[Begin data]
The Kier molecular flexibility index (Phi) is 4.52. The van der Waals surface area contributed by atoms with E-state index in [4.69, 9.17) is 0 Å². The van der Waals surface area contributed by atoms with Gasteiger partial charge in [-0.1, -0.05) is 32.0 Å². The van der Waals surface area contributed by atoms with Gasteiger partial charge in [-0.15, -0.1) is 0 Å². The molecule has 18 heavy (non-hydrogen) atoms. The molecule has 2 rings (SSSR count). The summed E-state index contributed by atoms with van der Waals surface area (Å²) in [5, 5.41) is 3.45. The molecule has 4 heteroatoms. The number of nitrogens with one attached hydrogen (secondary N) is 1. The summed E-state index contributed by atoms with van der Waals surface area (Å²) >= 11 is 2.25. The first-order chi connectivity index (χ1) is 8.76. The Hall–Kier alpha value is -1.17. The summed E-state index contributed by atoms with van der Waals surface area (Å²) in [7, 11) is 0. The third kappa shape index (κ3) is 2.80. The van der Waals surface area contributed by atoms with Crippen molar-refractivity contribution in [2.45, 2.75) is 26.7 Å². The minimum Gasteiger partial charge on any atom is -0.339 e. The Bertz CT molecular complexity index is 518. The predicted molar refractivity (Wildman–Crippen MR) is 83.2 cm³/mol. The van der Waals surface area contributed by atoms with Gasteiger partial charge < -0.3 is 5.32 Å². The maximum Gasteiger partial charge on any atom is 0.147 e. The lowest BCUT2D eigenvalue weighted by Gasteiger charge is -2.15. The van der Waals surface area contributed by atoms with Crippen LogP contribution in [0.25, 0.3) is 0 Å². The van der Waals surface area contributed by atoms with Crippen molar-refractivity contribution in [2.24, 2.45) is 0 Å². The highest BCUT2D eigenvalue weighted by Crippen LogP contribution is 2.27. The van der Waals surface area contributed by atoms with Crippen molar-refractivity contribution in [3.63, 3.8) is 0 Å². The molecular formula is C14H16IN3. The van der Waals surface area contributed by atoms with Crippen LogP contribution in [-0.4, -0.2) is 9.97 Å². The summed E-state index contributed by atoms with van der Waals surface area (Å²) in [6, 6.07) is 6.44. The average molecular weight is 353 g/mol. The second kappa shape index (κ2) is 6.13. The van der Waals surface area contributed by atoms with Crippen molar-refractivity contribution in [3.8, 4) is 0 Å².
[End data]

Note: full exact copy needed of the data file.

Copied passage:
The Kier molecular flexibility index (Phi) is 4.52. The van der Waals surface area contributed by atoms with E-state index in [4.69, 9.17) is 0 Å². The van der Waals surface area contributed by atoms with Gasteiger partial charge in [-0.1, -0.05) is 32.0 Å². The van der Waals surface area contributed by atoms with Gasteiger partial charge in [-0.15, -0.1) is 0 Å². The molecule has 18 heavy (non-hydrogen) atoms. The molecule has 2 rings (SSSR count). The summed E-state index contributed by atoms with van der Waals surface area (Å²) in [5, 5.41) is 3.45. The molecule has 4 heteroatoms. The number of nitrogens with one attached hydrogen (secondary N) is 1. The summed E-state index contributed by atoms with van der Waals surface area (Å²) >= 11 is 2.25. The first-order chi connectivity index (χ1) is 8.76. The Hall–Kier alpha value is -1.17. The summed E-state index contributed by atoms with van der Waals surface area (Å²) in [7, 11) is 0. The third kappa shape index (κ3) is 2.80. The van der Waals surface area contributed by atoms with Crippen molar-refractivity contribution in [2.45, 2.75) is 26.7 Å². The minimum Gasteiger partial charge on any atom is -0.339 e. The Bertz CT molecular complexity index is 518. The predicted molar refractivity (Wildman–Crippen MR) is 83.2 cm³/mol. The van der Waals surface area contributed by atoms with Gasteiger partial charge < -0.3 is 5.32 Å². The maximum Gasteiger partial charge on any atom is 0.147 e. The lowest BCUT2D eigenvalue weighted by Gasteiger charge is -2.15. The van der Waals surface area contributed by atoms with Crippen LogP contribution in [0.25, 0.3) is 0 Å². The van der Waals surface area contributed by atoms with Crippen molar-refractivity contribution in [2.24, 2.45) is 0 Å². The highest BCUT2D eigenvalue weighted by Crippen LogP contribution is 2.27. The van der Waals surface area contributed by atoms with Crippen molar-refractivity contribution in [3.63, 3.8) is 0 Å². The molecular formula is C14H16IN3. The van der Waals surface area contributed by atoms with Crippen LogP contribution in [-0.4, -0.2) is 9.97 Å². The summed E-state index contributed by atoms with van der Waals surface area (Å²) in [6, 6.07) is 6.44. The average molecular weight is 353 g/mol. The second kappa shape index (κ2) is 6.13. The van der Waals surface area contributed by atoms with Crippen molar-refractivity contribution in [3.8, 4) is 0 Å².